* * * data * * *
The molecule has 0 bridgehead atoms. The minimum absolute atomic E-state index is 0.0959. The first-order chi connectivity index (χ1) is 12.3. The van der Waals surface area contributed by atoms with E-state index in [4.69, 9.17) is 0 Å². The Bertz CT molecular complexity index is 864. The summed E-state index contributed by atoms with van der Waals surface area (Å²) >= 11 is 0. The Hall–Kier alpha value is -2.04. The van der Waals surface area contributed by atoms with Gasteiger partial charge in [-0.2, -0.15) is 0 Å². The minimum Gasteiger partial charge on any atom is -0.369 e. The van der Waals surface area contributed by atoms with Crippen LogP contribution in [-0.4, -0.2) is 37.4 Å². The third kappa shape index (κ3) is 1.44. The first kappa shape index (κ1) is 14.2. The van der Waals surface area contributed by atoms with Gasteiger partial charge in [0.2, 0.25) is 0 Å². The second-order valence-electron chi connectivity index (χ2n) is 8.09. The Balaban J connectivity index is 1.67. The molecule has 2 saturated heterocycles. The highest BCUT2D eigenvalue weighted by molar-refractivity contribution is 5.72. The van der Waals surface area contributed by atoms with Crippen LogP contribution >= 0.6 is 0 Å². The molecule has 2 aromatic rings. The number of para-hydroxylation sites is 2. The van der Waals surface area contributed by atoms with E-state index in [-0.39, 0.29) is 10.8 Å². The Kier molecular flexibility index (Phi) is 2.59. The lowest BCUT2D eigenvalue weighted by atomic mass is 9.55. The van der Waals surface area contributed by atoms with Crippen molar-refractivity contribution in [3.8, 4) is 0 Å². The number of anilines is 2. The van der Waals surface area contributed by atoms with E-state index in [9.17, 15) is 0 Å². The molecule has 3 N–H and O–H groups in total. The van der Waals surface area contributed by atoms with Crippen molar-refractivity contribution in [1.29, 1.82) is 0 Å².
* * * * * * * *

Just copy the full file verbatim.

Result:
The molecule has 0 bridgehead atoms. The minimum absolute atomic E-state index is 0.0959. The first-order chi connectivity index (χ1) is 12.3. The van der Waals surface area contributed by atoms with E-state index in [4.69, 9.17) is 0 Å². The Bertz CT molecular complexity index is 864. The summed E-state index contributed by atoms with van der Waals surface area (Å²) >= 11 is 0. The Hall–Kier alpha value is -2.04. The van der Waals surface area contributed by atoms with Gasteiger partial charge in [-0.2, -0.15) is 0 Å². The minimum Gasteiger partial charge on any atom is -0.369 e. The van der Waals surface area contributed by atoms with Crippen LogP contribution in [-0.4, -0.2) is 37.4 Å². The third kappa shape index (κ3) is 1.44. The first kappa shape index (κ1) is 14.2. The van der Waals surface area contributed by atoms with Gasteiger partial charge in [0.2, 0.25) is 0 Å². The second-order valence-electron chi connectivity index (χ2n) is 8.09. The Balaban J connectivity index is 1.67. The molecule has 2 saturated heterocycles. The highest BCUT2D eigenvalue weighted by molar-refractivity contribution is 5.72. The van der Waals surface area contributed by atoms with Crippen LogP contribution >= 0.6 is 0 Å². The molecule has 2 aromatic rings. The number of para-hydroxylation sites is 2. The van der Waals surface area contributed by atoms with E-state index in [-0.39, 0.29) is 10.8 Å². The Kier molecular flexibility index (Phi) is 2.59. The lowest BCUT2D eigenvalue weighted by atomic mass is 9.55. The van der Waals surface area contributed by atoms with Crippen molar-refractivity contribution in [3.8, 4) is 0 Å². The number of anilines is 2. The van der Waals surface area contributed by atoms with E-state index in [9.17, 15) is 0 Å². The molecule has 3 N–H and O–H groups in total. The van der Waals surface area contributed by atoms with Crippen molar-refractivity contribution in [1.29, 1.82) is 0 Å².